The income_per_tract_usa_copy dataset, however, includes the average_tract_income for a large number of census tracts.
In decreasing levels of specificity, the US Census Bureau defines states, counties, census tracts, block groups, and finally census blocks.
If we can find out which census tract a merchant belongs to, we can also know the average income near every merchant. The Census USA plugin can provide this missing connection.
Access the US Census Plugin¶
Normally, to query the US Census Bureau we would have to write code that uses their API to request data. The Census USA plugin, however, includes recipes that have a graphical user interface (GUI) wrapper around the code to do this.
How you access the Census USA plugin will depend on which of its components that you choose to use. This plugin consists of six components — three dataset connectors and three visual recipes.
We’ll use the Get US census block group from lat lon recipe to find the census tract to which each merchant belongs.
Select the transactions_by_merchant_id dataset.
In the Actions panel, click Census USA from the “Plugin recipes” section to bring up a window containing the three recipes in the plugin.
Select the Get US census block group from lat lon recipe.
Configure the Plugin Recipe¶
The dialog for creating this plugin recipe is no different than for a native visual recipe.
In the recipe creation dialog, name the output dataset
Click Create Dataset, and Create.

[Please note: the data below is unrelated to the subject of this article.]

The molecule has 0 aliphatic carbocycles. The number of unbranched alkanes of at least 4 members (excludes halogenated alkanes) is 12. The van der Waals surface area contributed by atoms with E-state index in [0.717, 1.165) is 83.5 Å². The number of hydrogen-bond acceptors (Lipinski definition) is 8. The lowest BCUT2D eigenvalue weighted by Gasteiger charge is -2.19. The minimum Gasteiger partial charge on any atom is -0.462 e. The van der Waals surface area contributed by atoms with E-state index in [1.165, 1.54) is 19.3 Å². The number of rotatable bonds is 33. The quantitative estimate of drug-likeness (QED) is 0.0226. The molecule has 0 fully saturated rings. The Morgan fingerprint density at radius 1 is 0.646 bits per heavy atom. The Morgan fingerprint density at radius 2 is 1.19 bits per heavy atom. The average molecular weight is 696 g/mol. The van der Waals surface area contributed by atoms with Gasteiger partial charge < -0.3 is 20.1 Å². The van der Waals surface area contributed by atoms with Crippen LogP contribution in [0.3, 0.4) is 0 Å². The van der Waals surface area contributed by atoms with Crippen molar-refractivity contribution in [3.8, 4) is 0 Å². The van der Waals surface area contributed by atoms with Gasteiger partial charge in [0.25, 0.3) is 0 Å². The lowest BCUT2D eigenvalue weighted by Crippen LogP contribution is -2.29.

Once on the recipe’s settings page:
Specify the value of “Column LATITUDE” as merchant_latitude and “Column LONGITUDE” as merchant_longitude.
Leave a few default settings in place:
Public_AR_Current as the “Benchmark” to use the most recent snapshot of the US Census database;
Current_Current as the “Vintage” to use the current address ranges as of the selected benchmark;
1 as the “API call throttle” to define the pause in seconds between each API call. For a larger dataset, you may need to increase this.
Select Use an id column as the value for “param_strategy.”
Specify the “Input Column ID” to correspond to the unique IDs in the
merchant_idcolumn of the dataset.
Then Run the recipe.
You can see that the output dataset contains geographical information about the census tract ID and the state, county, and block codes.
In the output dataset, we now have the Census-defined categories (most importantly tract_id) for every merchant_id.
Join the Datasets¶
All that’s left is to join in the income data so we have the average_tract_income for every merchant_id in one dataset!
From the merchant_census_tracts dataset, initiate a Join recipe.
Select the additional input dataset transactions_by_merchant_id.
Click Create Recipe.
Now we just have to define the Join conditions.
On the Join step, click +Add Input.
Select income_per_tract_usa_copy as the “New input dataset” to be joined with the “Existing input dataset” merchant_census_tracts.
Click Add Dataset.
All of the join keys and selected columns should be correct so go ahead, and Run the recipe.
In the output dataset, we now know the average_tract_income for every merchant_id.
This enables us to explore the association (or lack thereof) between income and fraud. The chart below though doesn’t suggest much of a relationship–at least for the state of Delaware–where we find transactions that fail authorization in poor, middle income, and rich census tracts.
Great job! Now you have some hands-on experience working with a plugin recipe. This is just a first step in working with plugins. You can try using other components in the Census USA plugin, such as the dataset connectors. You can also install plugins that include other kinds of components and try using them in your workflow.
Be sure to register for the Academy Plugin Store course to validate the knowledge gained from this tutorial.